Can anyone provide detailed información on foreign pensión funds classification as PIFIC or trusts? It would be highly appreciated.
Tax Professional Answers
Although the Internal Revenue Code refers to trusts in numerous sections, nowhere in the Code is the term "trust" actually defined. Generally, an arrangement will be treated as a "trust" if its purpose is to vest in the trustees responsibility for the protection and conservation of property for beneficiaries who cannot share in the discharge of this responsibility, and, therefore, are not "associates" in a joint enterprise for the conduct of a business for profit. Treas. Reg. Sec. 301.7701-4(a). Most trust-like structures have not been officially classified by the IRS.
Who is the "Owner"?: You are not considered the owner of an "employees' trust." Neither the Code nor the regulations define this term. However, if a foreign pension (i) was created by a foreign employer, (ii) is administered by the foreign employer, and (iii) is more than half funded by the foreign employer, it appears that the foreign pension (trust) would be considered an "employees' trust." If your pension plan meets these conditions, Form 3520 and Form 3520-A are not required. However, if you contributed more to the foreign pension than your foreign employer, you will be treated as the owner of the portion of the plan attributable to your contributions. Treas. Reg. Sec. 1.402(b)-1(b)(6). That means reporting is required.
Form 3520-A provides information about the foreign trust, it’s U.S. beneficiaries, and any U.S. person who is treated as an owner of any portion of the foreign trust. If you are required to file Form 3520 and did not receive Form 3520-A from the trust, you are required to complete this form for the trust. A substantial penalty applies for failure to file these forms, if required. This fee applies for one foreign trust. Additional fees apply for more than one trust.
The PFIC Question:
A passive foreign investment company (PFIC) is a foreign corporation with passive income of 75% or more of gross income, or with assets that produce passive income equal to 50% or more of total assets. PFICs include foreign mutual funds, ETFs, bond funds, currency tracking funds, precious metal funds, investment trusts, hedge funds, private equity funds, startups and more.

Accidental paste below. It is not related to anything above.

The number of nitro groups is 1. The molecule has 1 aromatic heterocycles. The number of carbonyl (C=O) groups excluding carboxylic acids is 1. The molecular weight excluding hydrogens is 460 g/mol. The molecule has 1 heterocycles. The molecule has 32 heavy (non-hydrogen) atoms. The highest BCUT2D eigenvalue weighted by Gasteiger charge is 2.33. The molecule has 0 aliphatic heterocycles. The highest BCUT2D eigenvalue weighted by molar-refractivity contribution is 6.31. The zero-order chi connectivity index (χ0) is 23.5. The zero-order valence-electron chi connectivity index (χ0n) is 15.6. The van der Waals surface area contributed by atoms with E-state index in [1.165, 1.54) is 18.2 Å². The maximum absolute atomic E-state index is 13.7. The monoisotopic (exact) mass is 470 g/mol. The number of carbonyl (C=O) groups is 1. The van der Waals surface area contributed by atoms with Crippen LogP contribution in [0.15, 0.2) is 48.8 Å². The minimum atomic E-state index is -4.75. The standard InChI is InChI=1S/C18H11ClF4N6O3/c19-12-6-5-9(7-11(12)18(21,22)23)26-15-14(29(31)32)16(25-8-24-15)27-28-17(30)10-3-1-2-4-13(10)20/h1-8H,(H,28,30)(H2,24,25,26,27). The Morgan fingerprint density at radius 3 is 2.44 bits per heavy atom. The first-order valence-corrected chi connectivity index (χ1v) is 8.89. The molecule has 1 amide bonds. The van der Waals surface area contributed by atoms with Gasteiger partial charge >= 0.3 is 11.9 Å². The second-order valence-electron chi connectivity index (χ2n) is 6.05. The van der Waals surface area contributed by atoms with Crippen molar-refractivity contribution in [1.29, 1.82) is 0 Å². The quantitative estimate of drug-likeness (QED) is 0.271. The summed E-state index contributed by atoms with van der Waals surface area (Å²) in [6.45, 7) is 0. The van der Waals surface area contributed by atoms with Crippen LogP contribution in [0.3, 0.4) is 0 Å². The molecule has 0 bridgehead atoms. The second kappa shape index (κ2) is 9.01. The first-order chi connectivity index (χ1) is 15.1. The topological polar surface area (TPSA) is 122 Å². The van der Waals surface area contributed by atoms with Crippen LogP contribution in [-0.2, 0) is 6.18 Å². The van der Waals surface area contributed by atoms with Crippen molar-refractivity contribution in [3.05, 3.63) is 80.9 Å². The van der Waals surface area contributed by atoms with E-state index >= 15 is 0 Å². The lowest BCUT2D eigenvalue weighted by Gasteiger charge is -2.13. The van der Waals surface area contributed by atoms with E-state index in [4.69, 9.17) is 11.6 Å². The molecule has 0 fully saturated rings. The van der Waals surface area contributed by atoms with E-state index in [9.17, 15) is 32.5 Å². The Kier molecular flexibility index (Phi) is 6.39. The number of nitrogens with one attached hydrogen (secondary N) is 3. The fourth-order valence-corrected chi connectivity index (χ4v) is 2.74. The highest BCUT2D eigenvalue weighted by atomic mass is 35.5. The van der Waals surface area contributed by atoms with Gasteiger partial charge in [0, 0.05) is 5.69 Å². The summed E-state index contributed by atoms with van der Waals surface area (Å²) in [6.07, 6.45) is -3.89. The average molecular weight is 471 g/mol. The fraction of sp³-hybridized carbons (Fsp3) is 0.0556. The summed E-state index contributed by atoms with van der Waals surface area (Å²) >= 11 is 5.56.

If you are a direct or indirect shareholder of a (PFIC), you must file Form 8621 annually. If you 1) recognize gain on a direct or indirect disposition of PFIC stock, 2) receive certain direct or indirect distributions from the PFIC, or 3) are making an election reportable on the form, you might have a tax obligation. Generally, indirect ownership includes ownership as the beneficiary of a foreign estate, trust or retirement plan, but not a retirement plan that is exempt from US taxation. Unfortunately, most foreign retirement plans are not exempt from US taxation.
Indirect Ownership: If you are the "owner" of a foreign trust, including a foreign pension fund, you are considered an indirect owner of any PFIC owned by the trust. You are not considered the owner of an "employees' trust" (defined above). If your pension plan meets these conditions, Form 8621 is not required. However, if you contributed more to the foreign pension than your foreign employer, you will be treated as the owner of the portion of the plan attributable to your contributions. Treas. Reg. Sec. 1.402(b)-1(b)(6). That means if the trust owns PFICs, reporting is required, unless the trust is a foreign pension fund, income from which is exempt by treaty until distributed. Temp. Treas. Reg. Sec. 1.1298-1T(b)(3)(ii).
Exemption From Filing:
1) PFIC shareholders subject to the interest-charge rules (the default computation taxing distributions) are not required to file Form 8621 under §1298(f) if all the following conditions are met:
* The shareholder is not subject to tax under §1291 on an excess distribution received (or treated as received) from the PFIC during the shareholder's tax year; and
* The shareholder has not made a QEF election with respect to the PFIC, and either:
— the aggregate value of all PFIC stock owned by the shareholder at the end of its tax year does not exceed $25,000 ($50,000, for married taxpayers filing a joint return); or
— the PFIC stock is owned by the shareholder through another PFIC, and the value of the shareholder's proportionate share of the upper-tier PFIC's interest in the lower-tier PFIC does not exceed $5,000. (Reg. Sec. 1.1298-1T(c)(2)).
2) Foreign insurance policies are usually not considered to be PFICs. (IRC Sec. 1297(b)(2)(B) & (f)).
Form 8621 Is also not required if the holder of a life insurance contract does not have control over the available investment accounts. (IRC Sec. 1297(b)(2)(B)).
A separate PFIC calculation is required on Form 8621 for each distribution, and it can become very involved.
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